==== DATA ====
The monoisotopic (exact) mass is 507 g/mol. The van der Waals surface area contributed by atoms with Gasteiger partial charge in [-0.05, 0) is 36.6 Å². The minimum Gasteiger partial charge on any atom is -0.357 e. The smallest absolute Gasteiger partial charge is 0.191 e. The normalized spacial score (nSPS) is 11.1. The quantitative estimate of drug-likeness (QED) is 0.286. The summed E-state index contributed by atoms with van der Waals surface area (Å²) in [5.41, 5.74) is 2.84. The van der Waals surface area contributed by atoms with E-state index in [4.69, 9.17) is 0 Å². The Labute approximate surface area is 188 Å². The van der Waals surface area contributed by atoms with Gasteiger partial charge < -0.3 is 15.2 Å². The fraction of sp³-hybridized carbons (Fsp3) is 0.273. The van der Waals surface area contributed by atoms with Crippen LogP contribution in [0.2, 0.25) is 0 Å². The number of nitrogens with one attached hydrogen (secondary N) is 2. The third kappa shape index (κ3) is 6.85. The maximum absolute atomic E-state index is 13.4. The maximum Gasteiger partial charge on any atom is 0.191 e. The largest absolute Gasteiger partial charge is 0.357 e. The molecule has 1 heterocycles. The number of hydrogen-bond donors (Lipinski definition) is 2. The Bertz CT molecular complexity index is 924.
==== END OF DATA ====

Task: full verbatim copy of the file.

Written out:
The monoisotopic (exact) mass is 507 g/mol. The van der Waals surface area contributed by atoms with Gasteiger partial charge in [-0.05, 0) is 36.6 Å². The minimum Gasteiger partial charge on any atom is -0.357 e. The smallest absolute Gasteiger partial charge is 0.191 e. The normalized spacial score (nSPS) is 11.1. The quantitative estimate of drug-likeness (QED) is 0.286. The summed E-state index contributed by atoms with van der Waals surface area (Å²) in [5.41, 5.74) is 2.84. The van der Waals surface area contributed by atoms with E-state index in [4.69, 9.17) is 0 Å². The Labute approximate surface area is 188 Å². The van der Waals surface area contributed by atoms with Gasteiger partial charge < -0.3 is 15.2 Å². The fraction of sp³-hybridized carbons (Fsp3) is 0.273. The van der Waals surface area contributed by atoms with Crippen LogP contribution in [0.2, 0.25) is 0 Å². The number of nitrogens with one attached hydrogen (secondary N) is 2. The third kappa shape index (κ3) is 6.85. The maximum absolute atomic E-state index is 13.4. The maximum Gasteiger partial charge on any atom is 0.191 e. The largest absolute Gasteiger partial charge is 0.357 e. The molecule has 1 heterocycles. The number of hydrogen-bond donors (Lipinski definition) is 2. The Bertz CT molecular complexity index is 924.